Historically, cost-share has been awarded to farmers on a first come first serve basis, regardless of the environmental outcomes of the conservation practices. But what if the USDA didn’t base payments on the cost of the practice? What if the incentive payment was based on the performance of the practice instead? By paying for performance versus installation costs, farmers (as well as taxpayers) would have a more accurate way to measure their return on investment.
Conservation program funds are in high demand in the United States, with the number of applications far exceeding the total publicly available funds. To achieve the best outcome for all, conservation agencies must invest public funds in the most cost effective way, while allowing farmers to make their own decisions. In other words, the public should expect to get the biggest bang for their buck and farmers should be able to choose the conservation practices they want to implement. This is not a new idea. It’s been around a long time. I have been mulling over this idea for decades, too.
Back in the ‘80s, a colleague (Roger Wolf) and I even schemed a new method to distribute federal and/or state financial incentive payments for soil conservation. Instead of paying the typical 50% cost-share for soil conservation practice, we wanted to find a way to maximize the conservation dollar. We proposed an incentive program that would pay farmers a flat rate for conserving a ton of topsoil. It didn’t matter whether the farmer installed terraces, adopted no-till, or planted on the contour; a ton of soil was a ton of soil. We thought it genius. Maybe we were right.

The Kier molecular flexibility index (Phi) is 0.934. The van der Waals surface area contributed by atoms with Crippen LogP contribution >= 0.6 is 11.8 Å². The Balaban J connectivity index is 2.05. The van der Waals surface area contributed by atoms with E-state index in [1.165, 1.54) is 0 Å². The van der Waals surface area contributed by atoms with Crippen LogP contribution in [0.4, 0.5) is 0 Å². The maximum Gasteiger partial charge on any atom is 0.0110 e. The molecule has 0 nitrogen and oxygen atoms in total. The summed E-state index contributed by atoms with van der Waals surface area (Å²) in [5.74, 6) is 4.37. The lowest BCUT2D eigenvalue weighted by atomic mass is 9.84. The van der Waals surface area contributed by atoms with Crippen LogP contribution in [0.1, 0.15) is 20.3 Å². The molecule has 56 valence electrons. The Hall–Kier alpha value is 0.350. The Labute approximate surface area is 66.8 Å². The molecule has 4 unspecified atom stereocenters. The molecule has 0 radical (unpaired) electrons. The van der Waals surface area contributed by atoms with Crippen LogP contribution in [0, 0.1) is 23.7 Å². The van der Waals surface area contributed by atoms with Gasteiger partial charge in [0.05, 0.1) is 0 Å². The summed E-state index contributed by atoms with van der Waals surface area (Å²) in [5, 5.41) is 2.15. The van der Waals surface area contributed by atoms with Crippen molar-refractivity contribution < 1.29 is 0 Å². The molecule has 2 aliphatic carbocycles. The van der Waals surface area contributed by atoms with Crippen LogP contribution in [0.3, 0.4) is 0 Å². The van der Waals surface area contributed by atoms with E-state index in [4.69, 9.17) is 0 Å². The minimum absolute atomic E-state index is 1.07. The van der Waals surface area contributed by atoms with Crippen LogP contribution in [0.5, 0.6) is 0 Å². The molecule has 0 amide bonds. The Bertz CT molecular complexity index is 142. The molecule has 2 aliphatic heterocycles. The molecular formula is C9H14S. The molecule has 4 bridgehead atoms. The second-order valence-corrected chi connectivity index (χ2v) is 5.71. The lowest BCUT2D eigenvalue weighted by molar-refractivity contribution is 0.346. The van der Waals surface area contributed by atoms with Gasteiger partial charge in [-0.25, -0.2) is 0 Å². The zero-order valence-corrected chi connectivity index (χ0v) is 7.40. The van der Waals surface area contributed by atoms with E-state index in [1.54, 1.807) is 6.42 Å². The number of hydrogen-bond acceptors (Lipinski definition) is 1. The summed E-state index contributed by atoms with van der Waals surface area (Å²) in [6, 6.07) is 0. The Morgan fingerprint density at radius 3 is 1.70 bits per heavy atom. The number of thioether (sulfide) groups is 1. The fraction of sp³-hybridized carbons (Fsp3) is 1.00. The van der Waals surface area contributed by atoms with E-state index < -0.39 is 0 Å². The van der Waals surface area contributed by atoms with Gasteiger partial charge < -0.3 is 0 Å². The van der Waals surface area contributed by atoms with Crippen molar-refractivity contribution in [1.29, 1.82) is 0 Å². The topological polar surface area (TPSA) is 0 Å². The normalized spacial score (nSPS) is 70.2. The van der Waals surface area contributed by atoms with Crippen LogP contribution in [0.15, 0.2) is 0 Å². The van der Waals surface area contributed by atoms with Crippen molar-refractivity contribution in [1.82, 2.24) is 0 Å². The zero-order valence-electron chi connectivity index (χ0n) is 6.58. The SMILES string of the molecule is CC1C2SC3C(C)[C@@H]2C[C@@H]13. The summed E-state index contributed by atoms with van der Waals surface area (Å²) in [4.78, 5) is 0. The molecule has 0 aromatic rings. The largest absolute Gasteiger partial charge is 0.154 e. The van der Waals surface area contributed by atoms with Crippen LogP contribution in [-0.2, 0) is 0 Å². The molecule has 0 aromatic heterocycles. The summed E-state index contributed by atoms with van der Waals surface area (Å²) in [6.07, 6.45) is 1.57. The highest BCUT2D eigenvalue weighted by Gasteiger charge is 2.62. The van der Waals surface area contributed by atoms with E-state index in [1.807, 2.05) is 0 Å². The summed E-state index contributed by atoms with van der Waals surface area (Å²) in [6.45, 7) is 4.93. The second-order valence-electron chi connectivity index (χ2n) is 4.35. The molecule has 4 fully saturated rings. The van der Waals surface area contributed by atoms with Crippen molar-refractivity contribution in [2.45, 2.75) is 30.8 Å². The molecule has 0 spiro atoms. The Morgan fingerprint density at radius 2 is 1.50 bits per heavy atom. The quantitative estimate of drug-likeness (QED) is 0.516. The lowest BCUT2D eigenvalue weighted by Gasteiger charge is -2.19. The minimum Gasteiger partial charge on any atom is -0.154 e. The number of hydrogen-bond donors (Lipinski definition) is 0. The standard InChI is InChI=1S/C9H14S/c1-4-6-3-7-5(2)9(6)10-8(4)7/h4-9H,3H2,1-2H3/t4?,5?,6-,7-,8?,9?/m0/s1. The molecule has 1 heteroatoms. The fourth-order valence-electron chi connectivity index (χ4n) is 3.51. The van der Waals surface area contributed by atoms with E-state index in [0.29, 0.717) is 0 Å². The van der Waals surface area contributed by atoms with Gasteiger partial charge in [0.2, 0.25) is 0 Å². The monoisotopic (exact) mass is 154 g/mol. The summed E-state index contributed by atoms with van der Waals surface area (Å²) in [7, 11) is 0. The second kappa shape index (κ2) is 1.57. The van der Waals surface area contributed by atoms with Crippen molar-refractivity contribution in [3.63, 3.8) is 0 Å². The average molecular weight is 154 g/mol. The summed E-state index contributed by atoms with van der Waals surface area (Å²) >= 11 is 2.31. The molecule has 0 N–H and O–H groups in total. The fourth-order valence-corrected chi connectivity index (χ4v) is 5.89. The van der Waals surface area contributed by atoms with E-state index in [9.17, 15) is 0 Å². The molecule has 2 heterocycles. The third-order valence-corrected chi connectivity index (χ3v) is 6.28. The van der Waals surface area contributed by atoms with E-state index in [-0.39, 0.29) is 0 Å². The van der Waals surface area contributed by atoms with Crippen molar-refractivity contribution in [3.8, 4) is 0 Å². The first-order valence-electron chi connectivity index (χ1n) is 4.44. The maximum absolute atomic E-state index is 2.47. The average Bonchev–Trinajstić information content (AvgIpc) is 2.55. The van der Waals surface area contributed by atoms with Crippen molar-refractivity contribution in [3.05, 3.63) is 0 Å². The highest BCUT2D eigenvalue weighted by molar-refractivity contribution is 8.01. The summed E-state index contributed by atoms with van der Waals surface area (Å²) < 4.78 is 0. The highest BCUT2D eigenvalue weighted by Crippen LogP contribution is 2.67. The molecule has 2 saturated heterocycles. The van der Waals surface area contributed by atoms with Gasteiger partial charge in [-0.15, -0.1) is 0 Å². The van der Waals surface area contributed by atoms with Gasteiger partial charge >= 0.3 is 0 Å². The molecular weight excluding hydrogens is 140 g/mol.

The process we devised was simple.
- Determine a reasonable incentive payment for conserving 1 ton of topsoil.
- Calculate the tons of soil erosion reduced/year by implementing the conservation practice.
- Determine the number of acres protected with the practice.
- Determine the lifespan of the conservation practice. For example, terraces may last 10 – 20 years and no-till could be calculated as an annual practice, or as a 5 or 10 year contract.
Let’s look at some pay for performance calculations based on the assumption terraces have a 20 year lifespan. If the incentive payment is $2/ton and the terrace reduces soil erosion by 5 tons/acre/year on 25 acres, the farmer’s payment would be $5,000.
Let’s compare this scenario to a 5-year contract to implement no-till with a cover crop on 100 acres. With the same incentive payment of $2/ton and reducing soil erosion by 10 tons/acre/year on 100 acres, the farmer’s payment would be $10,000.
When we, as taxpayers/farmers/agencies, can realize the measurable result of a conservation practice on soil erosion, cost-share programs become more important and more valuable. Imagine how much more accountable USDA programs would be, if we tied cost-share to outcome measures.
I am quite sure my friend Roger Wolf and I were not the first to imagine a pay for performance system, but at the time it seemed like it. I am disappointed that after all these years, pay for performance has not become the measure by which we dole out cost-share. I think we should begin the transition to pay for performance with a pilot and refine the process for large scale implementation. And I’m sure the public would agree; allocating program funds to get the biggest conservation gain, is most important.
Let’s turn in our old tired system of distributing public incentive payments and work towards a system that encourages efficiency. For more on this topic click here.
(Roger Wolf is now the Director of Environmental Programs at the Iowa Soybean Association.)